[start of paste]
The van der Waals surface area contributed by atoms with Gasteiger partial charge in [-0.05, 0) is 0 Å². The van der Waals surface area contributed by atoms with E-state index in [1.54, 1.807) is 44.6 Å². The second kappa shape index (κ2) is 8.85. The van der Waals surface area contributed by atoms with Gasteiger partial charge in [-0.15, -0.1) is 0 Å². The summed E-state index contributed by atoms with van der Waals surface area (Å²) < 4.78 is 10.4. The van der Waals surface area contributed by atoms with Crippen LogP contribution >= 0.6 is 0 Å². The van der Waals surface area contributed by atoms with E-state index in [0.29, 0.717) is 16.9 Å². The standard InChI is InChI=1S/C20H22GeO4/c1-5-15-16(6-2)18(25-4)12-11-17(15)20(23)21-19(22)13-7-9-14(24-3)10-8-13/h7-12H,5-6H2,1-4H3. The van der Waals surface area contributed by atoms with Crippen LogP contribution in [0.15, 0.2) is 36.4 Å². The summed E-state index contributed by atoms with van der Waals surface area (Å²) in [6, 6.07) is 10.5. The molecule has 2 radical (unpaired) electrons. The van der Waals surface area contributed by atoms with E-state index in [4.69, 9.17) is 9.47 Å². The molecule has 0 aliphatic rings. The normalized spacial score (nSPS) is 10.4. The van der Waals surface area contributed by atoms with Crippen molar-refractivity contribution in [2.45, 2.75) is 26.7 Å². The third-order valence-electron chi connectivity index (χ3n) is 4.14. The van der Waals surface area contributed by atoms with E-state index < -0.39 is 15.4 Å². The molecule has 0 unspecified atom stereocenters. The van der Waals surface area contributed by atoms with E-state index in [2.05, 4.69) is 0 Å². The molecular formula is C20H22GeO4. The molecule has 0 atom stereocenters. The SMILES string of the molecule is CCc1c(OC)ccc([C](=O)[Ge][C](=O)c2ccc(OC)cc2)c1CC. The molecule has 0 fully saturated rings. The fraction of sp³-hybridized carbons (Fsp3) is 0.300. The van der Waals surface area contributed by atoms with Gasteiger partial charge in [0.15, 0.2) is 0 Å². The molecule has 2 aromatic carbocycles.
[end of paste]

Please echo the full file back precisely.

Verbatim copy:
The van der Waals surface area contributed by atoms with Gasteiger partial charge in [-0.05, 0) is 0 Å². The van der Waals surface area contributed by atoms with E-state index in [1.54, 1.807) is 44.6 Å². The second kappa shape index (κ2) is 8.85. The van der Waals surface area contributed by atoms with Gasteiger partial charge in [-0.15, -0.1) is 0 Å². The summed E-state index contributed by atoms with van der Waals surface area (Å²) < 4.78 is 10.4. The van der Waals surface area contributed by atoms with Crippen LogP contribution >= 0.6 is 0 Å². The van der Waals surface area contributed by atoms with E-state index in [0.29, 0.717) is 16.9 Å². The standard InChI is InChI=1S/C20H22GeO4/c1-5-15-16(6-2)18(25-4)12-11-17(15)20(23)21-19(22)13-7-9-14(24-3)10-8-13/h7-12H,5-6H2,1-4H3. The van der Waals surface area contributed by atoms with Crippen LogP contribution in [0.15, 0.2) is 36.4 Å². The summed E-state index contributed by atoms with van der Waals surface area (Å²) in [6, 6.07) is 10.5. The molecule has 2 radical (unpaired) electrons. The van der Waals surface area contributed by atoms with E-state index in [4.69, 9.17) is 9.47 Å². The molecule has 0 aliphatic rings. The normalized spacial score (nSPS) is 10.4. The van der Waals surface area contributed by atoms with Crippen molar-refractivity contribution in [2.45, 2.75) is 26.7 Å². The third-order valence-electron chi connectivity index (χ3n) is 4.14. The van der Waals surface area contributed by atoms with E-state index < -0.39 is 15.4 Å². The molecule has 0 unspecified atom stereocenters. The van der Waals surface area contributed by atoms with E-state index in [2.05, 4.69) is 0 Å². The molecular formula is C20H22GeO4. The molecule has 0 atom stereocenters. The SMILES string of the molecule is CCc1c(OC)ccc([C](=O)[Ge][C](=O)c2ccc(OC)cc2)c1CC. The molecule has 0 fully saturated rings. The fraction of sp³-hybridized carbons (Fsp3) is 0.300. The van der Waals surface area contributed by atoms with Gasteiger partial charge in [0.15, 0.2) is 0 Å². The molecule has 2 aromatic carbocycles.